By AOPA Communications staff
The FAA recently marked a major milestone in the move toward a satellite-based air traffic control system with the implementation of the 1,000th instrument approach that uses the enhanced GPS Wide Area Augmentation System (WAAS).
AOPA has been a strong proponent of WAAS as part of the move toward satellite navigation that the association has championed since 1990.
“There is a lot of talk about NextGen (next generation), a satellite-based air traffic control system that is envisioned for 20 years down the road,” said AOPA President Phil Boyer, “but WAAS is an example of what I like to call ‘NowGen’—technologies to improve air traffic that are either here today or will be ready to deploy in the next three to five years.”
Since WAAS was turned on three and a half years ago, AOPA has been pressing the FAA to transform aviation by implementing as many of the satellite-based approaches as possible each year. The FAA has diligently done so, implementing more than 300 each year.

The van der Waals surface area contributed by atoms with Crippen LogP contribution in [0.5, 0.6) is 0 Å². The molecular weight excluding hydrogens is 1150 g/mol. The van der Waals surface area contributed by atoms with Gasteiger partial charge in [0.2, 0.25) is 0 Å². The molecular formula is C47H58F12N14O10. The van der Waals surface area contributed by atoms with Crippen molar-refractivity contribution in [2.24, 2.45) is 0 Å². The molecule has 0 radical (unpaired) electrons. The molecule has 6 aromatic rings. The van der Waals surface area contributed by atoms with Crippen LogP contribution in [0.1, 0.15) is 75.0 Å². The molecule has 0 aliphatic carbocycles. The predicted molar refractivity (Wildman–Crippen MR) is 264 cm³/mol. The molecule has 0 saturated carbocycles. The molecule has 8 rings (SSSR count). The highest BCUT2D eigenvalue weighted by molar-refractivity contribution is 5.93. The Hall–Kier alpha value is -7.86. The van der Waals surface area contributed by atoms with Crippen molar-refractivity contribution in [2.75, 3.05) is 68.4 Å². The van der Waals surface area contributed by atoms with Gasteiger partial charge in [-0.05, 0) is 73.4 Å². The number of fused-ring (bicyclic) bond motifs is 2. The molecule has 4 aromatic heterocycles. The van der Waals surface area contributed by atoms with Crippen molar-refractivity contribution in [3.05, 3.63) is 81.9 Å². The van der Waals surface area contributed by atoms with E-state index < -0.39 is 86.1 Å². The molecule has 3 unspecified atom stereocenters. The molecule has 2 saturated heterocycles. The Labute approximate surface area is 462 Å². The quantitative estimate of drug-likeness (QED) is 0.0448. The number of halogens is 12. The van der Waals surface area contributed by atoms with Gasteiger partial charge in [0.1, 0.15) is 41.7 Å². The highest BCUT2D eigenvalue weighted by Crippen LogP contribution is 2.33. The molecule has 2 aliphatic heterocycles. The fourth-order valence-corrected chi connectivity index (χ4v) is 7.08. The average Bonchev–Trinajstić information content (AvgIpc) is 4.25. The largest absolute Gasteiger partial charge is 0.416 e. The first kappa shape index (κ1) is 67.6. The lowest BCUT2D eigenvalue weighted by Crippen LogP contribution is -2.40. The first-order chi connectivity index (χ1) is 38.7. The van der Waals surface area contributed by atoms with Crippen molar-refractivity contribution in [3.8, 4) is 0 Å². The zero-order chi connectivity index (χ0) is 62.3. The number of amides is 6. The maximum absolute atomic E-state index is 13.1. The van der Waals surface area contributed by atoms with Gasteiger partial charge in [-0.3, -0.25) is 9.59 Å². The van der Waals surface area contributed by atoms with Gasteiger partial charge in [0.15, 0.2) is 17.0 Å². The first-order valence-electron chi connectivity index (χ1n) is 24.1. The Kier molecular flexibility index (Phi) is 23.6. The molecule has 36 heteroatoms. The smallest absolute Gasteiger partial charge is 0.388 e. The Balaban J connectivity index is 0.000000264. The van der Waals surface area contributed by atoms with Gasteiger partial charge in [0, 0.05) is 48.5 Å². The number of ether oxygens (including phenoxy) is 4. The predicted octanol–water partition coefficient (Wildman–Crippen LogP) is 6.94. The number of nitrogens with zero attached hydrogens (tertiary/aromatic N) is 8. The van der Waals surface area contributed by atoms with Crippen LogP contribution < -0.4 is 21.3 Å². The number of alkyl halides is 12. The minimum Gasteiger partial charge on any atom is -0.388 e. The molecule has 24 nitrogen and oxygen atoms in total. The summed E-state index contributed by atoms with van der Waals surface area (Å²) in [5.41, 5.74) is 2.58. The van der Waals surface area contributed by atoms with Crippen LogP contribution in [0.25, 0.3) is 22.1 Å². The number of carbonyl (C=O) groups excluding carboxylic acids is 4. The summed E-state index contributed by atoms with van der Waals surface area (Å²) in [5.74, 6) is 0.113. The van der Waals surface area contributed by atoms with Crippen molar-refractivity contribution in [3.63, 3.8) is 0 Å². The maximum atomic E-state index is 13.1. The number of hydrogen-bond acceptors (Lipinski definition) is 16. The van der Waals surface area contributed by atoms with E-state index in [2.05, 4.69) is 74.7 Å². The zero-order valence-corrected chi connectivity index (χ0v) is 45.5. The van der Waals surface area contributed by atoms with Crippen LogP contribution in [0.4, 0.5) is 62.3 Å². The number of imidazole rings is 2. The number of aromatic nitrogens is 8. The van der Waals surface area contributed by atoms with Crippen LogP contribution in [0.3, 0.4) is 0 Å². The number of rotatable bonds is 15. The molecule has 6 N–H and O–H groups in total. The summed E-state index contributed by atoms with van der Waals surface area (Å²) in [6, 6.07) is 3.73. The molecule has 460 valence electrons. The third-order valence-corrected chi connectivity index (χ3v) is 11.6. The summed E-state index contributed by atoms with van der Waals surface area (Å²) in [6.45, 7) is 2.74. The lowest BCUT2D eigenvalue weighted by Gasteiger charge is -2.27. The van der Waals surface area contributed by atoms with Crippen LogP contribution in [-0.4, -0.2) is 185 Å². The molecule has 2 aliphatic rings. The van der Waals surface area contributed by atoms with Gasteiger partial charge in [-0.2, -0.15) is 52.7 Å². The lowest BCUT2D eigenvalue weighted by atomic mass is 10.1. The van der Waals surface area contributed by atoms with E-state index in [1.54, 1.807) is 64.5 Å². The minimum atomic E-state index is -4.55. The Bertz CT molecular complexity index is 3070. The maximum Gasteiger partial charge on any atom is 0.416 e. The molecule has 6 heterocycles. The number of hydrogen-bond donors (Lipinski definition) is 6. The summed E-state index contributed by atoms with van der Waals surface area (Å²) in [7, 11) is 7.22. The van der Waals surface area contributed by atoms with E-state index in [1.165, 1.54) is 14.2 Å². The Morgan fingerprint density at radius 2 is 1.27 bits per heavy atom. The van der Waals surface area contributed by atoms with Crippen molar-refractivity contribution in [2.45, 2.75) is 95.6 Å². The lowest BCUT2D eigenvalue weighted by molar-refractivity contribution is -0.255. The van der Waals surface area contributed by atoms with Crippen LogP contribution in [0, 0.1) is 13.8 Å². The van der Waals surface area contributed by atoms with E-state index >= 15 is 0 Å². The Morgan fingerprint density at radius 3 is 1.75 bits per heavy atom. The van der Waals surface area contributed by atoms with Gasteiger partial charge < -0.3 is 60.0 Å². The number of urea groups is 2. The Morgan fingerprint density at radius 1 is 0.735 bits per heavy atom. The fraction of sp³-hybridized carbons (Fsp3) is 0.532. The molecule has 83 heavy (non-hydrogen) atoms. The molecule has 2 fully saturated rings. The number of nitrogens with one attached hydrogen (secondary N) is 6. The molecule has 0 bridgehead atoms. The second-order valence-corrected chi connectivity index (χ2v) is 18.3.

WAAS is a satellite-based system that corrects minor errors in GPS signals, making them even more accurate and allowing the FAA to develop instrument approach procedures for airports without having to install and maintain expensive radio transmitters. For instance, a WAAS approach can cost as much as 20 times less to implement than a traditional ILS, and with the right airport lighting system, it is as precise as an ILS from a GA pilot’s perspective.
In addition, as the FAA transitions to a satellite-based navigation system that includes WAAS, the agency will no longer need to pay to maintain costly ground-based infrastructure. AOPA has supported WAAS not only as a cost-saving measure, but because it has the potential to make virtually every public-use general aviation airport in the United States all-weather accessible. As of Feb. 14, 2008, the FAA had approved 1,028 WAAS approaches at 577 airports. More than half of those are GA airports.
GA pilots and aircraft owners have embraced satellite navigation and the advanced capabilities of WAAS from the outset. Tens of thousands have already equipped to take advantage of WAAS. While the airlines had originally favored an alternative to WAAS, at least one, Southwest, has announced plans to equip 200 of its Boeing 737s with WAAS-capable GPS receivers.
“NextGen is vital to the future of aviation in America, but it won’t be complete until 2025 or later,” said Boyer. “WAAS is an excellent example of things we are doing now and in the near future to improve the National Airspace System.”
Other satellite-based technologies already being used extensively in GA aircraft provide pilots with in-cockpit data such as graphical weather and airspace information.
February 21, 2008